Feeding ducks, geese, and swans at the pond is pastime many of us hold dear. We can remember saving the end pieces of bread loaves that nobody ever wanted just so we could give it to our aquatic bird friends at the local pond. We would always get so excited when we arrived at a lakeshore to be greeted by a crowd of hungry waterfowl, eagerly awaiting whatever goodies we had brought for them. Unfortunately, feeding bread to birds causes more harm than good.

Without a proper diet, birds are at risk of developing a condition called “angel wing,” a disorder that causes the last joint in their wing to twist outward rather than lay flat against their body. Feeding bread to a bird may be a fleeting moment of entertainment to us, but for birds in parks who have learned to rely on humans for food, it can be a death sentence. Without the ability to take flight, birds are at a greater risk of being caught by predators and their ability to escape dangerous weather conditions is diminished. In this photo posted by Atlanta Wild Animal Rescue Effort (AWARE), you can see a young Canada goose who’s been affected by angel wing.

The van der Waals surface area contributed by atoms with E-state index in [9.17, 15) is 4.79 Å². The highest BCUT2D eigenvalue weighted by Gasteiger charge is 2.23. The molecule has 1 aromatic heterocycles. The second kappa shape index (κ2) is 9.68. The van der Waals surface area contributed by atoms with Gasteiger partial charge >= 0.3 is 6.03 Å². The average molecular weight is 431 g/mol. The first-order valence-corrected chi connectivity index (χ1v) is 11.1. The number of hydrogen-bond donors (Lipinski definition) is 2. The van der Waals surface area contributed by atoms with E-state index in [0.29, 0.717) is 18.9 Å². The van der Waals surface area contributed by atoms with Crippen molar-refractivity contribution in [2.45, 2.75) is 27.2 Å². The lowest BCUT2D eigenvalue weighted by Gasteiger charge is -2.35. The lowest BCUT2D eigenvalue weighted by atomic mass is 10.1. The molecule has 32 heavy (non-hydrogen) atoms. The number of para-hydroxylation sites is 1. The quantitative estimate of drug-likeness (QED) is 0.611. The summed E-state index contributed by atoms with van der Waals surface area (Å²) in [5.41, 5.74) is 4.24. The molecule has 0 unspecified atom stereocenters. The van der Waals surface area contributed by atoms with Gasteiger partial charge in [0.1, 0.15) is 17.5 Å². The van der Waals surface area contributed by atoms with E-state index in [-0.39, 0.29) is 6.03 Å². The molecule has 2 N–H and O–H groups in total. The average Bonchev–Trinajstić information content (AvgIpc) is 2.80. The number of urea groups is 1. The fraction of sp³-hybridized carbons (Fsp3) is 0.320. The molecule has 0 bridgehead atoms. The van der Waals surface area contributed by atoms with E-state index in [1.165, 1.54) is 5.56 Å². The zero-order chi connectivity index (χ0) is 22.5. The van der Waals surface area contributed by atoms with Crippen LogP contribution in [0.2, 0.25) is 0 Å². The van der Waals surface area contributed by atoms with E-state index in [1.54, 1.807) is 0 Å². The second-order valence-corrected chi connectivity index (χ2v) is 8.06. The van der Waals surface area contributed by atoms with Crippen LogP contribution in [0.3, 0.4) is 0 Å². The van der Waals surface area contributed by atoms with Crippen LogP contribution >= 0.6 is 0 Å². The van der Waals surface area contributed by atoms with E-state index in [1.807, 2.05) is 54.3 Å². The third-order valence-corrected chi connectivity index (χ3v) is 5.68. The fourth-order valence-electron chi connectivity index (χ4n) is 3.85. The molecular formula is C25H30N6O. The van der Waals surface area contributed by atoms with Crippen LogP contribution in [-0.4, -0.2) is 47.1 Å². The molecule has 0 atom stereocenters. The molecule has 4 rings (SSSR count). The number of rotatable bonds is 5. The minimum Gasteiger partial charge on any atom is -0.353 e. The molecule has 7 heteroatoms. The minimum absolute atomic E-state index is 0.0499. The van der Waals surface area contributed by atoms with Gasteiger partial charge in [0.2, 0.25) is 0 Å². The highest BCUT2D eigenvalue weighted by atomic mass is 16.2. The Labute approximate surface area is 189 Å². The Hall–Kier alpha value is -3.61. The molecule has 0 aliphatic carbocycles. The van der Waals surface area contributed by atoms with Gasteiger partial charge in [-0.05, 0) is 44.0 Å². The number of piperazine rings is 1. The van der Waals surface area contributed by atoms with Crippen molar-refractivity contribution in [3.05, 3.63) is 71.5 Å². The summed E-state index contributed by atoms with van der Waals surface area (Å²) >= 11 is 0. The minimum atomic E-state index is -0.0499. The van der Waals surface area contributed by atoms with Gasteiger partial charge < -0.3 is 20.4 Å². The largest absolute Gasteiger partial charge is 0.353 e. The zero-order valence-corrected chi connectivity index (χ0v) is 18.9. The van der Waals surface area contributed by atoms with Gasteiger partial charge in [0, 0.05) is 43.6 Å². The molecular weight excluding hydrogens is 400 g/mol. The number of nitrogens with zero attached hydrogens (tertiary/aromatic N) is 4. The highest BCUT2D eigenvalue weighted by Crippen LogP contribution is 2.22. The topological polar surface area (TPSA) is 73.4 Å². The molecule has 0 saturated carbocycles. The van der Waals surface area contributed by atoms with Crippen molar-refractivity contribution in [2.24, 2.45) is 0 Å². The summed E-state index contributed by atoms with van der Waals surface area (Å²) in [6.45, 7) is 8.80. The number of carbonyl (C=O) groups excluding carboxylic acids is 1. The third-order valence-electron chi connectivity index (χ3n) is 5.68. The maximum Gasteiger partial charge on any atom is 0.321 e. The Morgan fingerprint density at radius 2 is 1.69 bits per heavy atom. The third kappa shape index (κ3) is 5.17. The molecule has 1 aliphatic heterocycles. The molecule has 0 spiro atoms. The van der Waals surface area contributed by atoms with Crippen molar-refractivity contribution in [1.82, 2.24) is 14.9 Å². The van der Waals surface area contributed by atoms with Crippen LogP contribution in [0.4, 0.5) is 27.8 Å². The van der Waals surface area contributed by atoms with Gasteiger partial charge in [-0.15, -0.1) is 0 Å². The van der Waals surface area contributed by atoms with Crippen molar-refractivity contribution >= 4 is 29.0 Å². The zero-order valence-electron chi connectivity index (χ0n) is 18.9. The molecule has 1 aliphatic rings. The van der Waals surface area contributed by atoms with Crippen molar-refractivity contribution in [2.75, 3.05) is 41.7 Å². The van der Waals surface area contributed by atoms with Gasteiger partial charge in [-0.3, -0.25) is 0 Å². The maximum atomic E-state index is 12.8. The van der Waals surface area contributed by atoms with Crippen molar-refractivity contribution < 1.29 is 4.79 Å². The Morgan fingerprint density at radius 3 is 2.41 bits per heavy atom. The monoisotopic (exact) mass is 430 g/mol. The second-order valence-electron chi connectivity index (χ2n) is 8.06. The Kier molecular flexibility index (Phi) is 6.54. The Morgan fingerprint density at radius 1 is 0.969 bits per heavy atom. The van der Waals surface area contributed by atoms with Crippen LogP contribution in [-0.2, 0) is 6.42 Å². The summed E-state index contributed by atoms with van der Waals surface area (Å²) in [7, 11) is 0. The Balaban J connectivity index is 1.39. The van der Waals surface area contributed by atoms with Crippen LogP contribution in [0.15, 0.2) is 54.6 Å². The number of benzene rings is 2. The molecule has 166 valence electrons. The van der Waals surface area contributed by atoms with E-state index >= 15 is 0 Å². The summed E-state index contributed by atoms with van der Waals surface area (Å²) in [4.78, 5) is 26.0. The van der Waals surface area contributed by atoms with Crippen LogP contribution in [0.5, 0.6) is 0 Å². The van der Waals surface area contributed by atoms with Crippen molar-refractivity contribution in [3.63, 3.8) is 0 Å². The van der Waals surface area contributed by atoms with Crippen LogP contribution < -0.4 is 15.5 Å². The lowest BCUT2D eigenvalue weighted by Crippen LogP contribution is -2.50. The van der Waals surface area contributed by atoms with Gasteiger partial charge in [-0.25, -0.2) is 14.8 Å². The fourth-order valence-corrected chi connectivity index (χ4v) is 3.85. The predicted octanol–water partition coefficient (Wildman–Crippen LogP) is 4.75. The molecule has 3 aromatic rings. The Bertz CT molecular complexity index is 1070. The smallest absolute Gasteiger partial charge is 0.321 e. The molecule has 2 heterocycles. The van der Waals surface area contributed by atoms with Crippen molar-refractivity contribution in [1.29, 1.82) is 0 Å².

This little gosling is lucky to be under the care of humans, but he’d probably prefer to be splashing around in a pond.

Gosling Who Will Never Be Able to Fly Shows Why We Should Never Give Bread to Waterfowl



You can help prevent angel wings by ensuring that you never give food to birds that puts them at risk. But first, you should identify whether or not feeding the waterfowl is allowed at your local pond. In addition to bread, birds should never be given popcorn and crackers. We can still enjoy our pastime of feeding birds at the pond as long as we give them the right type of food, like kale, chard, oats, barley, or seedless grapes cut in half. Some parks will even offer feed that will provide the waterfowl with all the nutrition they need. And of course, if you see somebody giving bread to birds, inform them —  it’s only a matter of spreading awareness to help our feathered friends.

Lead image source: Atlanta Wild Animal Rescue Effort/Facebook